The first steps to generate quick results, ensuring the overall initiative addressed the requirements of the business users, finance and management, included:
- The introduction of an ITSM relationship manager, as a single point of contact for all high- severity system issues for business users, partners and across IT. This manager was evaluated based on time reduced to address such production issues. Within four weeks, this time was reduced by 30 per cent.
- Service desk improvement: Providing better reporting, training and knowledge management tools for service desk staff, to improve the first call resolution rate. First call resolution improved by 20 per cent in the first six weeks. The service desk evolved to be a trusted and single point of contact, for all business users and partners.
- The next quick measurement was to invest in task automation, which involved tools and changes in the business application to ensure automation. (This was reduced by 20 per cent in the first three weeks and within a year, all tasks were automated).
These 'quick wins' enabled the subject matter experts and also IT service managers, to refocus their attention on driving systematic changes versus just quick fixes.
Key processes for incident and problem management, change management, configuration management, release management, availability management, and also service-level management have been implemented in the first wave. The initial focus was on incident, problem and change management to manage the external day-to-day relationships better. Toll gates with specific documentation requests, including templates, and workflow tools to digitise the processes, helped bridge the views of the different stakeholders and provided significant optimisations.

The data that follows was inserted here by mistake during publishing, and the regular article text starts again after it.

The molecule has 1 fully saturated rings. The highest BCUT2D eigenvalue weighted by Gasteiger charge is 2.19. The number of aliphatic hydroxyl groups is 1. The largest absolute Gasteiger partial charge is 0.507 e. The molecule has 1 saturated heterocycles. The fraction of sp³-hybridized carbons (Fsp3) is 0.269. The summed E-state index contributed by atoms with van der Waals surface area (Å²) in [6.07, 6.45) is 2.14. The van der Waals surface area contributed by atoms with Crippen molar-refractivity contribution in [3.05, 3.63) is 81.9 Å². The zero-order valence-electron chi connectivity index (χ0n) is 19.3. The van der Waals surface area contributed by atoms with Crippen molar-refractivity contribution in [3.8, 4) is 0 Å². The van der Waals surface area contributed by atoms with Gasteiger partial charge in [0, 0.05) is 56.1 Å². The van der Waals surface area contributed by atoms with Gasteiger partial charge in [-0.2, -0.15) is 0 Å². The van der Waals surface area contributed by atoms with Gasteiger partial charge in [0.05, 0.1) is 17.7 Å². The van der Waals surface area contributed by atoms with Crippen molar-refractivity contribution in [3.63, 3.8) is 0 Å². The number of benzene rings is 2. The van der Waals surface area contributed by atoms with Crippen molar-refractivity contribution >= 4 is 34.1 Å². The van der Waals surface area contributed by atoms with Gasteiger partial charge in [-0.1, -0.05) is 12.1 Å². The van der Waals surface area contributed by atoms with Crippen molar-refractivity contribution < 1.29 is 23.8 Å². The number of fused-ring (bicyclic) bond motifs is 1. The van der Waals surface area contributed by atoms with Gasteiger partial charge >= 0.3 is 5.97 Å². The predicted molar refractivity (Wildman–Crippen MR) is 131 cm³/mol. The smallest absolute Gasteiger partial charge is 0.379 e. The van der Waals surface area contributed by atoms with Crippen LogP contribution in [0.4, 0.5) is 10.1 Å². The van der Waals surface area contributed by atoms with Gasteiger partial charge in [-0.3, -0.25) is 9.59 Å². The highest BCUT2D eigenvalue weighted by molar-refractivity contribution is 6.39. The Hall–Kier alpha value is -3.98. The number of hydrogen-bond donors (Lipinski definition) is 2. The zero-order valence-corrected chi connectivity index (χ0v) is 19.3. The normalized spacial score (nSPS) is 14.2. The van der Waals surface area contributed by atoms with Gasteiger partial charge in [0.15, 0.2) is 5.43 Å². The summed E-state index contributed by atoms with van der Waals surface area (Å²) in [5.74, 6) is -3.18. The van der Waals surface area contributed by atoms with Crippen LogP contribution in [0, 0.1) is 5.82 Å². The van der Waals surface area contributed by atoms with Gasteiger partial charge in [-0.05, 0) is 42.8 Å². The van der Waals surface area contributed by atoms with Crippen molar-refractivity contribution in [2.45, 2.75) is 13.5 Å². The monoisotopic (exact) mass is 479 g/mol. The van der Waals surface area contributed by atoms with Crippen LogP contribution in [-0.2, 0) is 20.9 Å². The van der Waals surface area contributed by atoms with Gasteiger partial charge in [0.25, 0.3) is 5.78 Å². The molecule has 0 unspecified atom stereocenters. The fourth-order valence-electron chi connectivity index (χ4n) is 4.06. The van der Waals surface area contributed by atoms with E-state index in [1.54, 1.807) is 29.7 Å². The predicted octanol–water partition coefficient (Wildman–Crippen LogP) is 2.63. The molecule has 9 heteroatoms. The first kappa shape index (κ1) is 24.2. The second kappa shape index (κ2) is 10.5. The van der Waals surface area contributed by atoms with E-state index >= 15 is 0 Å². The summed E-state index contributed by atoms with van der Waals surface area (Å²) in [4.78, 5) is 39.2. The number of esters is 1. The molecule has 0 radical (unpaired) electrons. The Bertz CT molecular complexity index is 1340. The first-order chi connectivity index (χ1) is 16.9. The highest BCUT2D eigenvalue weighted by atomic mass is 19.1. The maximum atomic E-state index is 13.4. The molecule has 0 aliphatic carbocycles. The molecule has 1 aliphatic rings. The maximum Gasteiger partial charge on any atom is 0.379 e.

The technical team focused on implementing tools for IT monitoring and alerting for all systems and components in production. This included tools, who can report on the 'health' of applications and components and allowing IT operations to take preventive actions to avoid production issues in the first place.
The platform simplifications was another step, enabling centralised platforms to host business applications with standardised support, backup, monitoring, configurations and service levels. At the same time, the mix of open-source enterprise grade products versus commercial products have been improved. Both activities lead to significant operating expense reductions and improved the utilisation of existing assets, leading to a massive reduction of capital investments for the next budget.
These changes made the differences between business applications and also business units insignificant, leading to the company actually providing an Asian shared services approach out of Thailand.
What advice does Deloitte give to senior enterprise executives relating to adopting the ITSM approach?
Based on Deloitte's expertise, ITSM is a means to fundamentally change IT and to resolve the often inter-woven issues. Many IT change initiatives just address symptoms, but ITSM offers the -sometimes historic-opportunity to almost naturally 'rewire' how IT works, resolving many of the symptoms almost automatically.
It is crucial to engage in an ITSM exercise before other larger IT initiatives, such as core system replacements, outsourcing, and so on, to ensure the main issues have been resolved and proper IT operating procedures have been implemented, significantly reducing pain points in larger change programmes.
Deloitte recommends that enterprises should engage in a planning exercise, encompassing assessment, development of an end state target, identification of pain points for a gap analysis, and that they should develop a transformational road map, to drive the execution phase.
The upside to IT service management and optimisation of IT operations is that the initial capital expenses are very low. Engaging in a true ITSM exercise will seriously reduce operating and capital expenses.